Saturday, July 14, 2012

My Mercurial Workflow (using Bookmarks)

The "master"

I create a bookmark that always points to the latest changeset from the shared repository. I should call it "origin/master", but have been able to manage with a single 'master' bookmark. I update to the master bookmark before making changes or pulling changes,

Any changesets that I want to push are ancestors of the 'master' bookmark. I put new commits on 'master' and defer the decision to create a branch when I have changes that need to be shared at different times. For example, when you start working on a new feature, but have to go back and fix a quick defect.

Daily Flow:

hg update master
(edit, commit, edit, commit, edit, commit)

** determine I need to move previous commits to a feature branch
hg bookmark feature1

** move the 'master' bookmark back to the last shareable/pushable changeset (rev 1234)
hg bookmark -f master -r 1234
(edit, commit, edit, commit, edit, commit)

** Quit working on the non-sharable commits push the sharable changes
hg update master
hg pull --rebase
hg push -r master

** Time goes by with dozens of changesets by other....
hg pull --update (--update will move the 'master' bookmark forward)
hg update feature1 (move my working directory to my feature1 branch)
hg rebase -d master (rebase my feature1 changeset on to the latest changes)

** when these are ready to be shared
hg bookmark master -f (move the master bookmark to the changesets we want to share)
hg push -r master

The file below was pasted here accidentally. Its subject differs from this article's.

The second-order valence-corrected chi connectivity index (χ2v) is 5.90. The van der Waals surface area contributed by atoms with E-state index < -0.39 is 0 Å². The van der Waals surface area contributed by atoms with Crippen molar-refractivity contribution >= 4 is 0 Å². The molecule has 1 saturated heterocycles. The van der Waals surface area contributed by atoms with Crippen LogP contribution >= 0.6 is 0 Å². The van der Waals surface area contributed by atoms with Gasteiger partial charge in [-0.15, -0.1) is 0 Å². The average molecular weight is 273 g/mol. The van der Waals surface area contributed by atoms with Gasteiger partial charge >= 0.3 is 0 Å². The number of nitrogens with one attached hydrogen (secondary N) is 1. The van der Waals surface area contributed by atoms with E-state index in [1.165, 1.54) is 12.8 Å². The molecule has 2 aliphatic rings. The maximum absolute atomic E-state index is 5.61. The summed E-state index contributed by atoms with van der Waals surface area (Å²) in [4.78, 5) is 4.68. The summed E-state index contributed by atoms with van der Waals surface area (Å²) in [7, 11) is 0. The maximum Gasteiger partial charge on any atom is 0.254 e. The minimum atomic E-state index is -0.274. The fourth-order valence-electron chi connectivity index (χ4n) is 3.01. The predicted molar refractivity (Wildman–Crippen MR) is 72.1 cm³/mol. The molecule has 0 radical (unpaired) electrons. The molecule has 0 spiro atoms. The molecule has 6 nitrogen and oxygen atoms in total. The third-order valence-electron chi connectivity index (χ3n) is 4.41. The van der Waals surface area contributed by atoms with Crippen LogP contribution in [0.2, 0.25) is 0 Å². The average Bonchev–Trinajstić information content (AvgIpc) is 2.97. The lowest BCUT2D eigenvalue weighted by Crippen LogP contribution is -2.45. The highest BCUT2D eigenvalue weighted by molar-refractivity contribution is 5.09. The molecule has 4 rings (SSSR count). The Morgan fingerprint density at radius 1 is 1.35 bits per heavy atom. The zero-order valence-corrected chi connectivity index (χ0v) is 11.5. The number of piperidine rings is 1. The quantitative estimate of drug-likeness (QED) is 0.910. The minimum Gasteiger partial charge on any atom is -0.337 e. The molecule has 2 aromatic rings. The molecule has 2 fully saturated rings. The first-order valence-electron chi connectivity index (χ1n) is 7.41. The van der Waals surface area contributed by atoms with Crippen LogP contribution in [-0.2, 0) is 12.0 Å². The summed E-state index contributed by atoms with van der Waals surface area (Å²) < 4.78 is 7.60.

Pushing (The secret sauce)

If you have local changesets on bookmarked branches that haven't been merged in to master and you attempt a push you get the "abort: push creates new remote head" error.

Include the -r (or --rev) option to only push master changesets.

-> hg push -r master
pushing to origin
searching for changes
1 changesets found
adding changesets
adding manifests
adding file changes
added 1 changesets with 1 changes to 1 files

Tips for Bookmarks

Keep an eye on the active bookmark. The active bookmark is denoted with an asterisk (*). When you commit, the active bookmark will update to your new commit. This is most important when you're pulling in other changes. Switching the active bookmark is done by updating the bookmark (hg update feature_1). This can be done even when the bookmarks are point to the same revision.

-> hg bookmark
   feature_1                 3097:6757f51d7d1a
 * master                    3101:0b0834be4897

Thursday, May 3, 2012

Testing Boundaries

Many projects follow the same pattern for software testing. These projects test the entire system by running manual test cases through the user interface. When the number of manual test cases grow beyond the capacity of the current staff they introduce automation tools to execute the manual test cases. This testing strategy leads to discussions about data management, test maintenance cost and ever increasing execution times.

While there are ways to improve the exist testing process, ultimately I think the strategy is wrong. More specifically the test boundaries are wrong. We can't effectively test a system using end-to-end tests exclusively. This is an example of an alternative testing strategy.

Imagine we have a system with three Modules (A, B, C).

For the sake of simplicity lets assume that each module has 10 paths. Every path in Module A depends on every path in Module B and every path in Module B depends on every path in Module C.